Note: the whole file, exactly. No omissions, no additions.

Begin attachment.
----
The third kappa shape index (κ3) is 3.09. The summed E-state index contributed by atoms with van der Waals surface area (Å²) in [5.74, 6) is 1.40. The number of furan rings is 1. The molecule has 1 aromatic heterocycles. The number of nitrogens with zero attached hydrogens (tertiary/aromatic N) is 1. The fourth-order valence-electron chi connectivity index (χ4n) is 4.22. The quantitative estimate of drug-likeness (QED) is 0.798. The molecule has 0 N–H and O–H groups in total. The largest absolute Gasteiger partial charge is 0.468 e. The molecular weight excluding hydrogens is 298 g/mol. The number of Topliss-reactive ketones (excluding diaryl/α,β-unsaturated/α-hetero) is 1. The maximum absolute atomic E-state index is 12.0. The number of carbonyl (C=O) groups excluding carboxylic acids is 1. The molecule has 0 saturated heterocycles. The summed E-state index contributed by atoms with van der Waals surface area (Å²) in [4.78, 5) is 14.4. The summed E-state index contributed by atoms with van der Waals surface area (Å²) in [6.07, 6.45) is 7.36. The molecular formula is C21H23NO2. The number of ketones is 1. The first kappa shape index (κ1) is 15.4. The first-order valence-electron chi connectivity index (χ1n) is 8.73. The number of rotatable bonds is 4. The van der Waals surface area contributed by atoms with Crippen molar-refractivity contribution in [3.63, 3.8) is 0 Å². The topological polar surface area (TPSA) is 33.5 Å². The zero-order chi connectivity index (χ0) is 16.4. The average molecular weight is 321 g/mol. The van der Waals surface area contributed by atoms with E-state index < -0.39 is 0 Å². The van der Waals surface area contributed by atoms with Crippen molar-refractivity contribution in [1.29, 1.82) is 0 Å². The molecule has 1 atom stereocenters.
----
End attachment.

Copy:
The third kappa shape index (κ3) is 3.09. The summed E-state index contributed by atoms with van der Waals surface area (Å²) in [5.74, 6) is 1.40. The number of furan rings is 1. The molecule has 1 aromatic heterocycles. The number of nitrogens with zero attached hydrogens (tertiary/aromatic N) is 1. The fourth-order valence-electron chi connectivity index (χ4n) is 4.22. The quantitative estimate of drug-likeness (QED) is 0.798. The molecule has 0 N–H and O–H groups in total. The largest absolute Gasteiger partial charge is 0.468 e. The molecular weight excluding hydrogens is 298 g/mol. The number of Topliss-reactive ketones (excluding diaryl/α,β-unsaturated/α-hetero) is 1. The maximum absolute atomic E-state index is 12.0. The number of carbonyl (C=O) groups excluding carboxylic acids is 1. The molecule has 0 saturated heterocycles. The summed E-state index contributed by atoms with van der Waals surface area (Å²) in [4.78, 5) is 14.4. The summed E-state index contributed by atoms with van der Waals surface area (Å²) in [6.07, 6.45) is 7.36. The molecular formula is C21H23NO2. The number of ketones is 1. The first kappa shape index (κ1) is 15.4. The first-order valence-electron chi connectivity index (χ1n) is 8.73. The number of rotatable bonds is 4. The van der Waals surface area contributed by atoms with Crippen molar-refractivity contribution in [3.63, 3.8) is 0 Å². The topological polar surface area (TPSA) is 33.5 Å². The zero-order chi connectivity index (χ0) is 16.4. The average molecular weight is 321 g/mol. The van der Waals surface area contributed by atoms with E-state index < -0.39 is 0 Å². The van der Waals surface area contributed by atoms with Crippen molar-refractivity contribution in [1.29, 1.82) is 0 Å². The molecule has 1 atom stereocenters.